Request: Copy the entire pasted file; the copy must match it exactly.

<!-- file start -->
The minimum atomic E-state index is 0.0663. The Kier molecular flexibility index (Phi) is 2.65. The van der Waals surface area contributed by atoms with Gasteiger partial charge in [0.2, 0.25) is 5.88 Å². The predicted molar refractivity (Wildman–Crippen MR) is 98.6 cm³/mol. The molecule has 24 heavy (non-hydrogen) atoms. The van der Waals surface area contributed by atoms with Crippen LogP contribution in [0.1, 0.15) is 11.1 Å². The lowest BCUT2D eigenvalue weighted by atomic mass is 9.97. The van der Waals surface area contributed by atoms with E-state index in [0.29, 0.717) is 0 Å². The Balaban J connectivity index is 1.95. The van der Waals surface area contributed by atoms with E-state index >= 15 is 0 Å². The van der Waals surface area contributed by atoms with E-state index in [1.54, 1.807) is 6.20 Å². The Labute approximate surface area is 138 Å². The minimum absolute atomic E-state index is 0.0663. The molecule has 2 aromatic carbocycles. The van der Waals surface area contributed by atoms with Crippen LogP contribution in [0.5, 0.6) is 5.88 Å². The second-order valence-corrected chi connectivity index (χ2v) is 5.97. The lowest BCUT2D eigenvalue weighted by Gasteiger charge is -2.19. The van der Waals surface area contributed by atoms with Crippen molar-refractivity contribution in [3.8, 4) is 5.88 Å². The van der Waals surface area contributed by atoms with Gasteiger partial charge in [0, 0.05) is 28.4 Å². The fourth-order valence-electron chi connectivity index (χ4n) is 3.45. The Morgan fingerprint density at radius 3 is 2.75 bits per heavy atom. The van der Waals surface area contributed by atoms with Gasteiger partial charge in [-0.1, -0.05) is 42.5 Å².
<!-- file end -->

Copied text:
The minimum atomic E-state index is 0.0663. The Kier molecular flexibility index (Phi) is 2.65. The van der Waals surface area contributed by atoms with Gasteiger partial charge in [0.2, 0.25) is 5.88 Å². The predicted molar refractivity (Wildman–Crippen MR) is 98.6 cm³/mol. The molecule has 24 heavy (non-hydrogen) atoms. The van der Waals surface area contributed by atoms with Crippen LogP contribution in [0.1, 0.15) is 11.1 Å². The lowest BCUT2D eigenvalue weighted by atomic mass is 9.97. The van der Waals surface area contributed by atoms with E-state index in [0.29, 0.717) is 0 Å². The Balaban J connectivity index is 1.95. The van der Waals surface area contributed by atoms with E-state index >= 15 is 0 Å². The van der Waals surface area contributed by atoms with E-state index in [1.54, 1.807) is 6.20 Å². The Labute approximate surface area is 138 Å². The minimum absolute atomic E-state index is 0.0663. The molecule has 2 aromatic carbocycles. The van der Waals surface area contributed by atoms with Crippen LogP contribution in [0.5, 0.6) is 5.88 Å². The second-order valence-corrected chi connectivity index (χ2v) is 5.97. The lowest BCUT2D eigenvalue weighted by Gasteiger charge is -2.19. The van der Waals surface area contributed by atoms with Crippen molar-refractivity contribution in [3.8, 4) is 5.88 Å². The van der Waals surface area contributed by atoms with Gasteiger partial charge in [0, 0.05) is 28.4 Å². The fourth-order valence-electron chi connectivity index (χ4n) is 3.45. The Morgan fingerprint density at radius 3 is 2.75 bits per heavy atom. The van der Waals surface area contributed by atoms with Gasteiger partial charge in [-0.1, -0.05) is 42.5 Å².